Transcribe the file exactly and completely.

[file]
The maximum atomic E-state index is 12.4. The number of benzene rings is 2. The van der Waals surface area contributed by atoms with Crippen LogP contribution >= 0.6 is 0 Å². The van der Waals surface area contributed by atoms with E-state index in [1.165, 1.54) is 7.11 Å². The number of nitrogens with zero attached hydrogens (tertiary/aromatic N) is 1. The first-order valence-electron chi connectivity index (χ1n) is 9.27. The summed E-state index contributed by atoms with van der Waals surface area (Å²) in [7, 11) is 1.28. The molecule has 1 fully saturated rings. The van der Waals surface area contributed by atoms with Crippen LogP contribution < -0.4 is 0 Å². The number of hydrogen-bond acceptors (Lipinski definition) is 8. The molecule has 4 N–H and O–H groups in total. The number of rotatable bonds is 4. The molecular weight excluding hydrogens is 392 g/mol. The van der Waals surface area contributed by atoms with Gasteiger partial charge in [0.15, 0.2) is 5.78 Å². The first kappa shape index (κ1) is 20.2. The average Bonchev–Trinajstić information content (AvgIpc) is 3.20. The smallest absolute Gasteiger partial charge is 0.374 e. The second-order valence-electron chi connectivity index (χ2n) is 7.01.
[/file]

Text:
The maximum atomic E-state index is 12.4. The number of benzene rings is 2. The van der Waals surface area contributed by atoms with Crippen LogP contribution >= 0.6 is 0 Å². The van der Waals surface area contributed by atoms with E-state index in [1.165, 1.54) is 7.11 Å². The number of nitrogens with zero attached hydrogens (tertiary/aromatic N) is 1. The first-order valence-electron chi connectivity index (χ1n) is 9.27. The summed E-state index contributed by atoms with van der Waals surface area (Å²) in [7, 11) is 1.28. The molecule has 1 fully saturated rings. The van der Waals surface area contributed by atoms with Crippen LogP contribution < -0.4 is 0 Å². The number of hydrogen-bond acceptors (Lipinski definition) is 8. The molecule has 4 N–H and O–H groups in total. The number of rotatable bonds is 4. The molecular weight excluding hydrogens is 392 g/mol. The van der Waals surface area contributed by atoms with Gasteiger partial charge in [0.15, 0.2) is 5.78 Å². The first kappa shape index (κ1) is 20.2. The average Bonchev–Trinajstić information content (AvgIpc) is 3.20. The smallest absolute Gasteiger partial charge is 0.374 e. The second-order valence-electron chi connectivity index (χ2n) is 7.01.